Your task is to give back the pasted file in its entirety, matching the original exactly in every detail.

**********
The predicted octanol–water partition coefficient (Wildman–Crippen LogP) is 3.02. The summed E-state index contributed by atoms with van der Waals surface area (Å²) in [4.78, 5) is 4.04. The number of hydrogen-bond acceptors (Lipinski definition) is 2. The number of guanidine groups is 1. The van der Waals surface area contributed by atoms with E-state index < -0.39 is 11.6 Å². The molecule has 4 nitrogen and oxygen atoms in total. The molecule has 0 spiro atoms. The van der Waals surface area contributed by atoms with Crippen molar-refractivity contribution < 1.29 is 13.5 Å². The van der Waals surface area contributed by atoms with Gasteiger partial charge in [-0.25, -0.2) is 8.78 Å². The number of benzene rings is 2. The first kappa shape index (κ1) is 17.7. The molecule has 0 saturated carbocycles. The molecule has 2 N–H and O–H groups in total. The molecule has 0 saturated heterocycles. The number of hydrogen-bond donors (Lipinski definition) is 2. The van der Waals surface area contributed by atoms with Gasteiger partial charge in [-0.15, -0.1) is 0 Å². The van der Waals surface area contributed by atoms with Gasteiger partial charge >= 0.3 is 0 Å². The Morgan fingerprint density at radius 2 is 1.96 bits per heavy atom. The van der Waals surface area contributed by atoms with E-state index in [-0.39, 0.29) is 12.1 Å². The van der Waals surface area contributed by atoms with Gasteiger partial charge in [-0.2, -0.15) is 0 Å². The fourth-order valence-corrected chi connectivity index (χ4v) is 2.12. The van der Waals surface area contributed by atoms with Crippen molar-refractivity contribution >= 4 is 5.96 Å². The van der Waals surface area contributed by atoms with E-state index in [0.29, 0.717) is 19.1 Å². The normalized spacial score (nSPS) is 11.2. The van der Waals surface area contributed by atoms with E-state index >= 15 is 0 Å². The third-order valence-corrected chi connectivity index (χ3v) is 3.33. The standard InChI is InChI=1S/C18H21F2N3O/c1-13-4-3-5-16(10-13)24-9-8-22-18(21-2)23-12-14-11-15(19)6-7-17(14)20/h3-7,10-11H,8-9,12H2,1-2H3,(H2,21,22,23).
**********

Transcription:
The predicted octanol–water partition coefficient (Wildman–Crippen LogP) is 3.02. The summed E-state index contributed by atoms with van der Waals surface area (Å²) in [4.78, 5) is 4.04. The number of hydrogen-bond acceptors (Lipinski definition) is 2. The number of guanidine groups is 1. The van der Waals surface area contributed by atoms with E-state index < -0.39 is 11.6 Å². The molecule has 4 nitrogen and oxygen atoms in total. The molecule has 0 spiro atoms. The van der Waals surface area contributed by atoms with Crippen molar-refractivity contribution < 1.29 is 13.5 Å². The van der Waals surface area contributed by atoms with Gasteiger partial charge in [-0.25, -0.2) is 8.78 Å². The number of benzene rings is 2. The first kappa shape index (κ1) is 17.7. The molecule has 0 saturated carbocycles. The molecule has 2 N–H and O–H groups in total. The molecule has 0 saturated heterocycles. The number of hydrogen-bond donors (Lipinski definition) is 2. The van der Waals surface area contributed by atoms with Gasteiger partial charge in [-0.15, -0.1) is 0 Å². The van der Waals surface area contributed by atoms with Gasteiger partial charge >= 0.3 is 0 Å². The Morgan fingerprint density at radius 2 is 1.96 bits per heavy atom. The van der Waals surface area contributed by atoms with E-state index in [-0.39, 0.29) is 12.1 Å². The van der Waals surface area contributed by atoms with Gasteiger partial charge in [-0.2, -0.15) is 0 Å². The fourth-order valence-corrected chi connectivity index (χ4v) is 2.12. The van der Waals surface area contributed by atoms with Crippen molar-refractivity contribution >= 4 is 5.96 Å². The van der Waals surface area contributed by atoms with E-state index in [0.29, 0.717) is 19.1 Å². The normalized spacial score (nSPS) is 11.2. The van der Waals surface area contributed by atoms with E-state index >= 15 is 0 Å². The third-order valence-corrected chi connectivity index (χ3v) is 3.33. The standard InChI is InChI=1S/C18H21F2N3O/c1-13-4-3-5-16(10-13)24-9-8-22-18(21-2)23-12-14-11-15(19)6-7-17(14)20/h3-7,10-11H,8-9,12H2,1-2H3,(H2,21,22,23).